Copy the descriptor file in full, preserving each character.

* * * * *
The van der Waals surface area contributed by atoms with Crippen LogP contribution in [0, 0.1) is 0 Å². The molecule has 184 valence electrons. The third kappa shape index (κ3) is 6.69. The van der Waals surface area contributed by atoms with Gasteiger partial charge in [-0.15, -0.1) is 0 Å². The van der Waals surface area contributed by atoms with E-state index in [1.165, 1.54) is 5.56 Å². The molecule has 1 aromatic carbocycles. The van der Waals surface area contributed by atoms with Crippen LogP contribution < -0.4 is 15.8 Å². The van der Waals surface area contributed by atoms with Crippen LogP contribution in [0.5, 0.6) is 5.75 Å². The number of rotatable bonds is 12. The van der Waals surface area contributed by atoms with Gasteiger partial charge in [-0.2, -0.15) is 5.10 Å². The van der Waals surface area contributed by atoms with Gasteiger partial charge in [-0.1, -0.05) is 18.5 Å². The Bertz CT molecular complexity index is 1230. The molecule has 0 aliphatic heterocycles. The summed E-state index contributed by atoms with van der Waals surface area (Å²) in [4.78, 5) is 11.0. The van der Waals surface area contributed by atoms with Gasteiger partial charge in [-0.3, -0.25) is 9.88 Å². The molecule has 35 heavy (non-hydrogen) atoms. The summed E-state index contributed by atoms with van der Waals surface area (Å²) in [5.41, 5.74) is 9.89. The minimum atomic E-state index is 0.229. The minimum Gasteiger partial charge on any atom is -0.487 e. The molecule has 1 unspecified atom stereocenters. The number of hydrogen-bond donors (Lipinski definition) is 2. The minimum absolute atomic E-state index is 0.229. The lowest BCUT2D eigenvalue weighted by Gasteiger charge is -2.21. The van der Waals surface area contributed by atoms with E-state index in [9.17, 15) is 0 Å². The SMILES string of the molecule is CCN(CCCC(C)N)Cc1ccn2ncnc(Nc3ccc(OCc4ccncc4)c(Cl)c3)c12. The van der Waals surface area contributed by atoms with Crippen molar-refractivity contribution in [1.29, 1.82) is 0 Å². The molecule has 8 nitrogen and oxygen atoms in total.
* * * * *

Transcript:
The van der Waals surface area contributed by atoms with Crippen LogP contribution in [0, 0.1) is 0 Å². The molecule has 184 valence electrons. The third kappa shape index (κ3) is 6.69. The van der Waals surface area contributed by atoms with Gasteiger partial charge in [-0.15, -0.1) is 0 Å². The van der Waals surface area contributed by atoms with E-state index in [1.165, 1.54) is 5.56 Å². The molecule has 1 aromatic carbocycles. The van der Waals surface area contributed by atoms with Crippen LogP contribution < -0.4 is 15.8 Å². The van der Waals surface area contributed by atoms with Crippen LogP contribution in [0.5, 0.6) is 5.75 Å². The number of rotatable bonds is 12. The van der Waals surface area contributed by atoms with Gasteiger partial charge in [-0.2, -0.15) is 5.10 Å². The van der Waals surface area contributed by atoms with Gasteiger partial charge in [-0.1, -0.05) is 18.5 Å². The Bertz CT molecular complexity index is 1230. The molecule has 0 aliphatic heterocycles. The summed E-state index contributed by atoms with van der Waals surface area (Å²) in [4.78, 5) is 11.0. The van der Waals surface area contributed by atoms with Gasteiger partial charge in [-0.3, -0.25) is 9.88 Å². The molecule has 35 heavy (non-hydrogen) atoms. The summed E-state index contributed by atoms with van der Waals surface area (Å²) in [5.41, 5.74) is 9.89. The minimum atomic E-state index is 0.229. The minimum Gasteiger partial charge on any atom is -0.487 e. The molecule has 1 unspecified atom stereocenters. The number of hydrogen-bond donors (Lipinski definition) is 2. The minimum absolute atomic E-state index is 0.229. The lowest BCUT2D eigenvalue weighted by Gasteiger charge is -2.21. The van der Waals surface area contributed by atoms with E-state index in [9.17, 15) is 0 Å². The SMILES string of the molecule is CCN(CCCC(C)N)Cc1ccn2ncnc(Nc3ccc(OCc4ccncc4)c(Cl)c3)c12. The van der Waals surface area contributed by atoms with Crippen molar-refractivity contribution in [1.29, 1.82) is 0 Å². The molecule has 8 nitrogen and oxygen atoms in total.